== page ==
Fire during thoracotomy: A need to control the inspired oxygen concentration

Department of Anesthesia and Perioperative Care, University of California, San Francisco, San Francisco, California, United States
Anesthesia & Analgesia (Impact Factor: 3.47). 09/2005; 101(2):612. DOI: 10.1213/01.ANE.0000159015.66892.D2
Source: PubMed
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    • "FIO 2 of 0.5 was evaluated because it is commonly used in anesthesia practice when higher supplemental oxygen is desired. Use of FIO 2 higher than 0.5 is not without risks [13] [14] [15] [16] [17]. "
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    ABSTRACT: To assess the efficacy of intraoperative inspired oxygen fractions (FIO(2)) of 0.8 and 0.5 when compared with standard FIO(2) of 0.3 in the prevention of postoperative nausea and vomiting (PONV). Prospective, randomized, double-blinded, controlled study. General hospital, postanesthesia care unit (PACU), and gynecology floor room. 120 ASA physical status I and II women, aged 21 to 76 years, undergoing elective gynecologic laparoscopic surgery. Patients were randomized to receive a gas mixture of 30% oxygen in air (FIO(2) = 0.3, Group G30), 50% oxygen in air (FIO(2) = 0.5, Group G50), or 80% oxygen in air (FIO(2) = 0.8, Group G80); there were 36 patients in each group. A standardized sevoflurane general anesthesia, postoperative pain management, and antiemetic regimen were used. Frequency of nausea, vomiting, and both was assessed for early (0 to two hrs) and late PONV (two to 24 hrs), along with use of rescue antiemetic, degree of nausea, and severity of pain. There was no overall difference in the frequency of PONV at the early and late assessment periods among the three groups. G80 patients had significantly less vomiting than Group G30 at two hours, 3% (1/36) vs. 22% (8/36), respectively, P = 0.028. Nausea scores, rescue antiemetic use, pain scores, and opioid consumption did not differ among the groups. High intraoperative FIO(2) of 0.8 and FIO(2) of 0.5 do not prevent PONV in patients without antiemetic prophylaxis. An intraoperative FIO(2) of 0.8 has a beneficial effect on early vomiting only.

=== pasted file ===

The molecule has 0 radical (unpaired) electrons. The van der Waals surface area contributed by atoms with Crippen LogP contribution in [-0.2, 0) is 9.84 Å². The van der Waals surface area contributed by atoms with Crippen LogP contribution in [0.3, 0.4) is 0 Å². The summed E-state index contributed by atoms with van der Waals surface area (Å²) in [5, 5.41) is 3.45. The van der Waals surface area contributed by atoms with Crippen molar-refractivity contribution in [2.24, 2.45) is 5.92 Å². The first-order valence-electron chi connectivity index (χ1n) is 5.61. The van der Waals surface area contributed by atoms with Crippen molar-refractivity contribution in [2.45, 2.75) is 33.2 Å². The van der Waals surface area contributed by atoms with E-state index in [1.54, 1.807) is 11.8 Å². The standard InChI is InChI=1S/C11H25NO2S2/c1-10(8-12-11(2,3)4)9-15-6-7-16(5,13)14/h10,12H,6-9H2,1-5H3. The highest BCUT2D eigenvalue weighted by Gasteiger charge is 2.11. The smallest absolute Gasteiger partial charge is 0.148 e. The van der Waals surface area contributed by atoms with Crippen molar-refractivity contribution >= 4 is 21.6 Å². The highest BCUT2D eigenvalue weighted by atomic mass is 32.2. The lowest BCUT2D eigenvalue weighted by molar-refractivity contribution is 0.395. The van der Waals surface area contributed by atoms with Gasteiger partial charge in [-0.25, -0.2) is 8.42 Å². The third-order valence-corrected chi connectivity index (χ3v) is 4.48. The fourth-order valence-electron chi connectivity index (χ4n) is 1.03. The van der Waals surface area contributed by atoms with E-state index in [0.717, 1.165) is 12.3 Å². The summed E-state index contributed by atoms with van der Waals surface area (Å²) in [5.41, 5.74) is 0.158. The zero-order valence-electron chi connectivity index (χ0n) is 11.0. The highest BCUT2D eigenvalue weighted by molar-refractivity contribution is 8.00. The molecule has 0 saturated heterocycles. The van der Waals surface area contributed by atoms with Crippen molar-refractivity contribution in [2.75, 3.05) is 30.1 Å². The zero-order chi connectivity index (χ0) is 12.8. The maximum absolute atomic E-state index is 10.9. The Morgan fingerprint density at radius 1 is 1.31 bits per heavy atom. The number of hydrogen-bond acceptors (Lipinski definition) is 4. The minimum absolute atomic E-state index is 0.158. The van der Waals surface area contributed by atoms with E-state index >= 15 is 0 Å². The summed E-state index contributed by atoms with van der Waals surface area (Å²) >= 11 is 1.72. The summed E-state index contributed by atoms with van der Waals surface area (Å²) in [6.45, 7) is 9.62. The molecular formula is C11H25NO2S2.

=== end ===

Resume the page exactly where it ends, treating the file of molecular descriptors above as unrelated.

Journal of clinical anesthesia 11/2010; 22(7):492-8. DOI:10.1016/j.jclinane.2009.10.013 · 1.19 Impact Factor
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    TENCON '93. Proceedings. Computer, Communication, Control and Power Engineering.1993 IEEE Region 10 Conference on; 11/1993
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    ABSTRACT: Radiofrequency ablation (RFA) is an emerging therapy that is increasingly being used for the treatment of many different types of tumors. RFA uses percutaneously placed image-guided probes to destroy tissues through localized heating. Injury to adjacent tissues with significant morbidity during RFA has been reported in the literature. We discuss our anesthetic management of patients undergoing RFA of lung tumors. Lung isolation, one-lung ventilation, and nondependent lung continuous positive airway pressure with air can be used to minimize damage to the heart and other important structures.
    Anesthesia and analgesia 09/2006; 103(2):463-4, table of contents. DOI:10.1213/01.ane.0000223672.30521.d8 · 3.47 Impact Factor
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